The authors would like to thank Wuhan Children's Hospital, Dongxihu, Jiangxia, Huangpi, Caidian, Hanyang, Xinzhou, Jiangan, Hongsan, Hannan Centre for Disease Control and Prevention in Hubei Province, China for sample collection. The authors thank Sandra Clark for editing the manuscript, and specially appreciate Michael M. Engelgau for advice on manuscript writing.
Conceived and designed the experiments: QH BC. Performed the experiments: BC ZZ JT YZ. Analyzed the data: BC X. Zhang. Contributed reagents/materials/analysis tools: ZZ JT YZ. Wrote the paper: QH BC X. Zheng ZZ.
- 1. Zhang JS, Zhao QM, Guo XF, Zuo SQ, Cheng JX, et al. (2011) Isolation and genetic characteristics of human genotype 1 Japanese encephalitis virus, China, 2009. PLoS One 6: e16418.
- 2. Grant LC, Susan LH, Marc F, Julie AJ, Charles HH, et al. (2011) Estimated global incidence of Japanese encephalitis: a systematic review. Bulletin of the World Health Organization 89: 766–774E.
- 3. Fischer M, Lindsey N, Staples JE, Hills S (2010) Japanese encephalitis vaccines: recommendations of the Advisory Committee on Immunization Practices (ACIP). MMWR Recomm Rep 59: 1–27.
- 4. Solomon T (2006) Control of Japanese encephalitis–within our grasp? N Engl J Med 355: 869–871.
- 5. Ghosh D, Basu A (2009) Japanese encephalitis-a pathological and clinical perspective. PLoS Negl Trop Dis 3: e437.
- 6. Sohn YM (2000) Japanese encephalitis immunization in South Korea: past, present, and future. Emerg Infect Dis 6: 17–24.
- 7. Halstead SB (1996) Vaccines for Japanese encephalitis. Lancet 348: 341.
- 8. Wu YC, Huang YS, Chien LJ, Lin TL, Yueh YY, et al. (1999) The epidemiology of Japanese encephalitis on Taiwan during 1966–1997. Am J Trop Med Hyg 61: 78–84.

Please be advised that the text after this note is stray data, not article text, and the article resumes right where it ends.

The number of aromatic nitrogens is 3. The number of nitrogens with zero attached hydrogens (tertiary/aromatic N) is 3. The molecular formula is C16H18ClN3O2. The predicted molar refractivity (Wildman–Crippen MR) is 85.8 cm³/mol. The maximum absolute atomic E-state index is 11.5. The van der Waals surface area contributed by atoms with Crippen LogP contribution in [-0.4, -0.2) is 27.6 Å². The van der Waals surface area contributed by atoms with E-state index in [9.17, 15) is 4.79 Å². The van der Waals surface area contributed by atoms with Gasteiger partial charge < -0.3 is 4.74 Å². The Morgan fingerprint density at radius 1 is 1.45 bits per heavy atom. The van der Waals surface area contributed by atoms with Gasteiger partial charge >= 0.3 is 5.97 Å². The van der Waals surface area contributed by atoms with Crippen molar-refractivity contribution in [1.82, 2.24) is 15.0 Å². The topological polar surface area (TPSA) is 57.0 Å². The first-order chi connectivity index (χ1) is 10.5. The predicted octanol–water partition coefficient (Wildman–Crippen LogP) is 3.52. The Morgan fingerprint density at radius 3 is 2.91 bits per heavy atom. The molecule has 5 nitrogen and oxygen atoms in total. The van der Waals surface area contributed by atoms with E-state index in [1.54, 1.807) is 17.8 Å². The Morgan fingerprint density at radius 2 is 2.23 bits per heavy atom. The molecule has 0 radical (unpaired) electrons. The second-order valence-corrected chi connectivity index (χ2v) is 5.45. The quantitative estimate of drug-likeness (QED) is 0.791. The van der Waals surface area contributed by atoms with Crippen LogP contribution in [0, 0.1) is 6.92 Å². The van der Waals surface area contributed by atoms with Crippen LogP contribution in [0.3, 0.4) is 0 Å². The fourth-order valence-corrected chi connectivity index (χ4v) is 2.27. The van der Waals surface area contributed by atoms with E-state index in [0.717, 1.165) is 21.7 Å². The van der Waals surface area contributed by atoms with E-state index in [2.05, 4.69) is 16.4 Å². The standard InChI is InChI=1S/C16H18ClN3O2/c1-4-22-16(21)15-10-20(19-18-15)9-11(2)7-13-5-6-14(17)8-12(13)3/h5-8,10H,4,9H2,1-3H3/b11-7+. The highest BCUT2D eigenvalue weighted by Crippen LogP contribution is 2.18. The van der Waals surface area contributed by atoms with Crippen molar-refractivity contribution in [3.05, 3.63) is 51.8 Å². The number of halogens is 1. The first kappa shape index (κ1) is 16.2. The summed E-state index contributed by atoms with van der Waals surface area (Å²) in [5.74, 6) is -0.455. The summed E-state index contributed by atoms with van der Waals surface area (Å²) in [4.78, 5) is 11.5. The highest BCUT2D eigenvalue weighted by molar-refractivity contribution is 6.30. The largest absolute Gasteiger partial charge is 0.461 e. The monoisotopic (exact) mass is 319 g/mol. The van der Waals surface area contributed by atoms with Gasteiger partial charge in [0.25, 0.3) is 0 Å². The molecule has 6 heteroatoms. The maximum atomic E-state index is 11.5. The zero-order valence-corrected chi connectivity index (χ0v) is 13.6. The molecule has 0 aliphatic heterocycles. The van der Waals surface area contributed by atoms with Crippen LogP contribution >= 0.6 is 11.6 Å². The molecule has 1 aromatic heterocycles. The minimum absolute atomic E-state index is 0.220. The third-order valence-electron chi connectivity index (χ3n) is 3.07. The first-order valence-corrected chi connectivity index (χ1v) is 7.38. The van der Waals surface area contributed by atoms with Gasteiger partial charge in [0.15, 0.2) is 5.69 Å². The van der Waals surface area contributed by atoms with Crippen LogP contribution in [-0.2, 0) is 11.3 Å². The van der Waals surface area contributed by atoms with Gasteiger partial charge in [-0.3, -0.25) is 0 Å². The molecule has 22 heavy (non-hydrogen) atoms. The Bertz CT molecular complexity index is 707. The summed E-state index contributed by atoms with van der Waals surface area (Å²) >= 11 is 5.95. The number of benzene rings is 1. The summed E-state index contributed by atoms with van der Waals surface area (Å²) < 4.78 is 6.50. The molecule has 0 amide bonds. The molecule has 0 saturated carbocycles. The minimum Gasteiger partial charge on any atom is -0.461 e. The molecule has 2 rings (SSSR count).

- 9. Akiba T, Osaka K, Tang S, Nakayama M, Yamamoto A, et al. (2001) Analysis of Japanese encephalitis epidemic in Western Nepal in 1997. Epidemiol Infect 126: 81–88.
- 10. Hanna JN, Ritchie SA, Phillips DA, Shield J, Bailey MC, et al. (1996) An outbreak of Japanese encephalitis in the Torres Strait, Australia, 1995. Med J Aust 165: 256–260.
- 11. Paul WS, Moore PS, Karabatsos N, Flood SP, Yamada S, et al. (1993) Outbreak of Japanese encephalitis on the island of Saipan, 1990. J Infect Dis 167: 1053–1058.
- 12. Rosen L (1986) The natural history of Japanese encephalitis virus. Annu Rev Microbiol 40: 395–414.
- 13. Vaughn DW, Hoke CH Jr (1992) The epidemiology of Japanese encephalitis: prospects for prevention. Epidemiol Rev 14: 197–221.
- 14. Buescher EL, Scherer WF (1959) Ecologic studies of Japanese encephalitis virus in Japan. IX. Epidemiologic correlations and conclusions. Am J Trop Med Hyg 8: 719–722.
- 15. Solomon T, Ni H, Beasley DW, Ekkelenkamp M, Cardosa MJ, et al. (2003) Origin and evolution of Japanese encephalitis virus in southeast Asia. J Virol 77: 3091–3098.
- 16. Wang H, Li Y, Liang X, Liang G (2009) Japanese encephalitis in mainland china. Jpn J Infect Dis 62: 331–336.
- 17. Wang LH, Fu SH, Wang HY, Liang XF, Cheng JX, et al. (2007) Japanese encephalitis outbreak, Yuncheng, China, 2006. Emerg Infect Dis 13: 1123–1125.
- 18. Hennessy S, Liu Z, Tsai TF, Strom BL, Wan CM, et al. (1996) Effectiveness of live-attenuated Japanese encephalitis vaccine (SA14-14-2): a case-control study. Lancet 347: 1583–1586.
- 19. Chen BH, HU Q, Yu B, Liu PL, Gao L (2007) Epidemic character of Japanese B encephalitis during 1992–2006 in Wuhan[in Chinese]. Journal of Public Health and Preventive Medicine 18: 25–27.